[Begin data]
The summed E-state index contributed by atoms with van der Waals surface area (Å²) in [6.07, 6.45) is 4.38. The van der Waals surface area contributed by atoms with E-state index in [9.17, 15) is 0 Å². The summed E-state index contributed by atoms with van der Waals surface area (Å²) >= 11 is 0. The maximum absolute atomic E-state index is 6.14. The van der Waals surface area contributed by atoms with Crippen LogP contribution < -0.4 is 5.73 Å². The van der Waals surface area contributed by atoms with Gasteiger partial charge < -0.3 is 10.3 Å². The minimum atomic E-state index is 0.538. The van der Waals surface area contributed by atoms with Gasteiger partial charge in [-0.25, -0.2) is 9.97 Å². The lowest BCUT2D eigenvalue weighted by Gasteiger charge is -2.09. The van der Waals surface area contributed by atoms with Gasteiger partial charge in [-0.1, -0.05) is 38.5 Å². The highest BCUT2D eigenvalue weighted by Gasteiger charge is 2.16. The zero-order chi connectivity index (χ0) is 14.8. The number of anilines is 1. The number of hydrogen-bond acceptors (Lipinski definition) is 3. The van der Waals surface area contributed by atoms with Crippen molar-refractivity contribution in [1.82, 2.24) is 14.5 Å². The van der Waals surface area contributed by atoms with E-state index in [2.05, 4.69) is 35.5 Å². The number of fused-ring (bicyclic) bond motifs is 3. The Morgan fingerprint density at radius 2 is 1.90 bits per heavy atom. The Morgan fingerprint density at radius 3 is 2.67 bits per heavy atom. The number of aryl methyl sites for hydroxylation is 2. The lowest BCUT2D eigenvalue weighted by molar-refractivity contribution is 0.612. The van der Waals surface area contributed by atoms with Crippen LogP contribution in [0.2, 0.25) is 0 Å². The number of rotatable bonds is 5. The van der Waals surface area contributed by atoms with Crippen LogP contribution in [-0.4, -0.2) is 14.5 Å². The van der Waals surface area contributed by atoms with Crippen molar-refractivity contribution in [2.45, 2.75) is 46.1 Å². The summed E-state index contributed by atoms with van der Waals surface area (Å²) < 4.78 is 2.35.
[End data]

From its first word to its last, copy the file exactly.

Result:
The summed E-state index contributed by atoms with van der Waals surface area (Å²) in [6.07, 6.45) is 4.38. The van der Waals surface area contributed by atoms with E-state index in [9.17, 15) is 0 Å². The summed E-state index contributed by atoms with van der Waals surface area (Å²) >= 11 is 0. The maximum absolute atomic E-state index is 6.14. The van der Waals surface area contributed by atoms with Crippen LogP contribution < -0.4 is 5.73 Å². The van der Waals surface area contributed by atoms with Gasteiger partial charge < -0.3 is 10.3 Å². The minimum atomic E-state index is 0.538. The van der Waals surface area contributed by atoms with Gasteiger partial charge in [-0.25, -0.2) is 9.97 Å². The lowest BCUT2D eigenvalue weighted by Gasteiger charge is -2.09. The van der Waals surface area contributed by atoms with Gasteiger partial charge in [-0.1, -0.05) is 38.5 Å². The highest BCUT2D eigenvalue weighted by Gasteiger charge is 2.16. The zero-order chi connectivity index (χ0) is 14.8. The number of anilines is 1. The number of hydrogen-bond acceptors (Lipinski definition) is 3. The van der Waals surface area contributed by atoms with Crippen molar-refractivity contribution in [1.82, 2.24) is 14.5 Å². The van der Waals surface area contributed by atoms with E-state index in [2.05, 4.69) is 35.5 Å². The number of fused-ring (bicyclic) bond motifs is 3. The Morgan fingerprint density at radius 2 is 1.90 bits per heavy atom. The Morgan fingerprint density at radius 3 is 2.67 bits per heavy atom. The number of aryl methyl sites for hydroxylation is 2. The lowest BCUT2D eigenvalue weighted by molar-refractivity contribution is 0.612. The van der Waals surface area contributed by atoms with Crippen LogP contribution in [0.2, 0.25) is 0 Å². The number of rotatable bonds is 5. The van der Waals surface area contributed by atoms with Crippen LogP contribution in [-0.4, -0.2) is 14.5 Å². The van der Waals surface area contributed by atoms with Crippen molar-refractivity contribution in [2.45, 2.75) is 46.1 Å². The summed E-state index contributed by atoms with van der Waals surface area (Å²) < 4.78 is 2.35.